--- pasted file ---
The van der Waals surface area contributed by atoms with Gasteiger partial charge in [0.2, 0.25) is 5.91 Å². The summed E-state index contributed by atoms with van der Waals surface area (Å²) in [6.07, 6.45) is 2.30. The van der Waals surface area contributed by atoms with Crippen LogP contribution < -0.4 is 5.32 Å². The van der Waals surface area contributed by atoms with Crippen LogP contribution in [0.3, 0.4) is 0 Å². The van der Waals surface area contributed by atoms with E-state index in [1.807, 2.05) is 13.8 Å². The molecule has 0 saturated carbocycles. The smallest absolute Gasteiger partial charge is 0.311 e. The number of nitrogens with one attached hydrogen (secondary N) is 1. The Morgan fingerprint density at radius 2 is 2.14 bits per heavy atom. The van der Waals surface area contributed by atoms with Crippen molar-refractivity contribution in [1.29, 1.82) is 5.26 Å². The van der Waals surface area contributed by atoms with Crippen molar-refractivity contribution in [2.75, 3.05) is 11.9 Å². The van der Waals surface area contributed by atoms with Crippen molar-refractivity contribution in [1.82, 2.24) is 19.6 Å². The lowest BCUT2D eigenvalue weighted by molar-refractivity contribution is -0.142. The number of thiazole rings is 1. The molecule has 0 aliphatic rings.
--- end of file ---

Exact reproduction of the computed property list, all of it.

The van der Waals surface area contributed by atoms with Gasteiger partial charge in [0.2, 0.25) is 5.91 Å². The summed E-state index contributed by atoms with van der Waals surface area (Å²) in [6.07, 6.45) is 2.30. The van der Waals surface area contributed by atoms with Crippen LogP contribution < -0.4 is 5.32 Å². The van der Waals surface area contributed by atoms with Crippen LogP contribution in [0.3, 0.4) is 0 Å². The van der Waals surface area contributed by atoms with E-state index in [1.807, 2.05) is 13.8 Å². The molecule has 0 saturated carbocycles. The smallest absolute Gasteiger partial charge is 0.311 e. The number of nitrogens with one attached hydrogen (secondary N) is 1. The Morgan fingerprint density at radius 2 is 2.14 bits per heavy atom. The van der Waals surface area contributed by atoms with Crippen molar-refractivity contribution in [1.29, 1.82) is 5.26 Å². The van der Waals surface area contributed by atoms with Crippen molar-refractivity contribution in [2.75, 3.05) is 11.9 Å². The van der Waals surface area contributed by atoms with Crippen molar-refractivity contribution in [1.82, 2.24) is 19.6 Å². The lowest BCUT2D eigenvalue weighted by molar-refractivity contribution is -0.142. The number of thiazole rings is 1. The molecule has 0 aliphatic rings.